- a protective coating consisting of a resin, cellulose ester, or both, dissolved in a volatile solvent, sometimes with pigment added.
- any of various resinous varnishes, especially a resinous varnish obtained from a Japanese tree, Rhus verniciflua, used to produce a highly polished, lustrous surface on wood or the like.
- Also called lacquer ware, lac·quer·ware. ware, especially of wood, coated with such a varnish, and often inlaid: They collected fine Japanese lacquers.
- Slang. any volatile solvent that produces euphoria when inhaled.
- to coat with lacquer.
- to cover, as with facile or fluent words or explanations cleverly worded, etc.; obscure the faults of; gloss (often followed by over): The speech tended to lacquer over the terrible conditions.
Origin of lacquer
- a variant spelling of lacquer
- a hard glossy coating made by dissolving cellulose derivatives or natural resins in a volatile solvent
- a black resinous substance, obtained from certain trees, used to give a hard glossy finish to wooden furniture
- lacquer tree Also called: varnish tree an E Asian anacardiaceous tree, Rhus verniciflua, whose stem yields a toxic exudation from which black lacquer is obtained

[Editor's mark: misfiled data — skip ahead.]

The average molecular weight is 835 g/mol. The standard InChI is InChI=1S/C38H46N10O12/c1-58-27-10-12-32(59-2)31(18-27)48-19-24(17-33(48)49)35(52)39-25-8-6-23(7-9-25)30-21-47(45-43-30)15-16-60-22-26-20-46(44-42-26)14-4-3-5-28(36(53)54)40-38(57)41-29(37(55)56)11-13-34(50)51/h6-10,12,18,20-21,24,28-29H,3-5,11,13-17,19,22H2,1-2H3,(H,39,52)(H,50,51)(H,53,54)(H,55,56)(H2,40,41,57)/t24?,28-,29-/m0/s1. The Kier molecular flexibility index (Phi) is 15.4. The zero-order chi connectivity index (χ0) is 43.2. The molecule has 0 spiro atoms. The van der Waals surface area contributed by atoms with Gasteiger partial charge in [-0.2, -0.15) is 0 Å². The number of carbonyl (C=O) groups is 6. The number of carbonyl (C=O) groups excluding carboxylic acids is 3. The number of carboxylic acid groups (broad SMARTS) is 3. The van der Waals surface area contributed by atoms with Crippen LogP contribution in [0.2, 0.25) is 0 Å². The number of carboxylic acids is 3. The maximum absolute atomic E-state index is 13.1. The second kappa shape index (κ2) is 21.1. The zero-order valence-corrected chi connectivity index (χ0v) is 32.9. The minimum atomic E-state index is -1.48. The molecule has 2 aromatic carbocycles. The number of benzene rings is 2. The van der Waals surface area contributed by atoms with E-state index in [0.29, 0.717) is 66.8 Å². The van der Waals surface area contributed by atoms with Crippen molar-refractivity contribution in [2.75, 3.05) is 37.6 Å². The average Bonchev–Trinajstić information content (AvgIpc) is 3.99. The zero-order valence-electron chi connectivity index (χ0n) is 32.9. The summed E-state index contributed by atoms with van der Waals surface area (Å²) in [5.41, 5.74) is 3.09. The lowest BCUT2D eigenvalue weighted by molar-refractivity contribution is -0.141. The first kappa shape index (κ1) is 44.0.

- Also called: hair lacquer a mixture of shellac and alcohol for spraying onto the hair to hold a style in place
- art decorative objects coated with such lacquer, often inlaid
- (tr) to apply lacquer to
Word Origin for lacquer
1570s as "dye obtained from lac;" 1670s as "lacquer," from obsolete French lacre, name for a kind of sealing wax, from Portuguese lacre, unexplained variant of lacca "resinous substance," from Arabic lakk, from Persian lak (see lac).
"cover or coat with laqueur," 1680s, from lacquer (n.). Related: Lacquered; lacquering.